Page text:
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Eating Worm

Page 5 of 6

Oh, you’re up,” said a disinterested nurse. “You gave us quite a scare.”

Gravy snapped out of her thoughts. The nurse was getting ready to test her temperature and blood pressure.

“So, do you have a name? I suppose it is too much to think that you have insurance.”

“Don’t you have my wallet?” Gravy asked.

The nurse smiled, but it wasn’t friendly, just condescending. “You came in with some ripped clothes, and that was it. If you ever had a wallet, it's gone now.” Gravy immediately thought that she might have been raped while she was out, but the nurse continued, “You were lucky that you found when you were. A lot worse could have happened to a girl like you.” Gravy didn’t know what that specifically meant, but she supposed it meant something like, “a small, suburban white girl like you.”

She could kick this nurse’s ass, she thought to herself, but said nothing as the nurse finished what she was doing and walked away, leaving Gravy again to her thoughts. The words from her dead father played in her thoughts. “There is only one person to blame.”

That would have to be Crush, she thought. That fucking idiot got her into this. She watched the IV drip, while silently cursing Crush. Drip, he should be here, not her. Drip, he’s the one who wanted to score the dope. Drip, she wanted to quit two month ago. Drip, it’s been ruining her life, drip, but each time she insists that she is quitting, drip, he works her into getting more. Drip. Drip. Drip. Drip, and if he ever hits her again, drip, she’s going to hit back. Drip. Drip, why does she think she loves him? Drip, he’s cute, but so messed up. Drip, she can’t even hold down a job. Drip... drip... drip...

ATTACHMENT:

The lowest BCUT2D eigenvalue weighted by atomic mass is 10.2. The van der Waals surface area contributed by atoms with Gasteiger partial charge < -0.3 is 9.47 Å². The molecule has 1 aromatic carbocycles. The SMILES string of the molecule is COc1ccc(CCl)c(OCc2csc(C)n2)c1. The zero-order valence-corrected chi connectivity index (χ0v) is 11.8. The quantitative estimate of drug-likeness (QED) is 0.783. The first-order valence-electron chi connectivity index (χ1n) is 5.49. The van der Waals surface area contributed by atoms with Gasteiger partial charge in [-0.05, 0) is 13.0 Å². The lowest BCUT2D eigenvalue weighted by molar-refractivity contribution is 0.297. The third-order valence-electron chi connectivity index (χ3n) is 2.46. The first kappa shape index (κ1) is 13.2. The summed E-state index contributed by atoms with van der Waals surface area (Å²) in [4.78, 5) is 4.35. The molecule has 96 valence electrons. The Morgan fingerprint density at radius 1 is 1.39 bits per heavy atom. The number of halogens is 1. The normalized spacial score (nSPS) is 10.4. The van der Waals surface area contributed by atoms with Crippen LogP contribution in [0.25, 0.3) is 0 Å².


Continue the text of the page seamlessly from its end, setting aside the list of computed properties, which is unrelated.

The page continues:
“I think I really fucked up this time, Gravy,” said Crush in the thoughts between the drips of the IV. “I tried to OD before you got back.”

“Well, you’re going to have to wait a while, Crush,” she sighed. “I’m stuck out here.”

Crush’s skin appeared blue. She reached out and touched it, feeling it cold, like marble. She could see his veins, an even richer blue, and in one a needle was stuck. He tried to pull it out, but he couldn’t. “Yeah, I think it’s stuck,” he said.

“So what happened?” Gravy asked.

“Well, nothing, I guess. I OD’d, and now I’m dead. You never came back to find me.”

Gravy laughed. “Oh, you’re going to blame me? You sent me out to get us a fix, and it is my fault that you're dead?”

Crush looked dejected, “C’mon baby, don’t you love me anymore?”

“Don’t pull that shit with me, Willard,” Gravy moaned. “I loved you throughout all your crap,” she paused, “or at least I thought I did. But now, you’ve fucked up, and you’ve got to accept the responsibility for that.”

Crush began to fade before Gravy’s thoughts. As he did, he said, “I guess your right, baby. I’d like to say that I’m going to miss you, but I’m dead. I don’t think I’ll miss anybody.”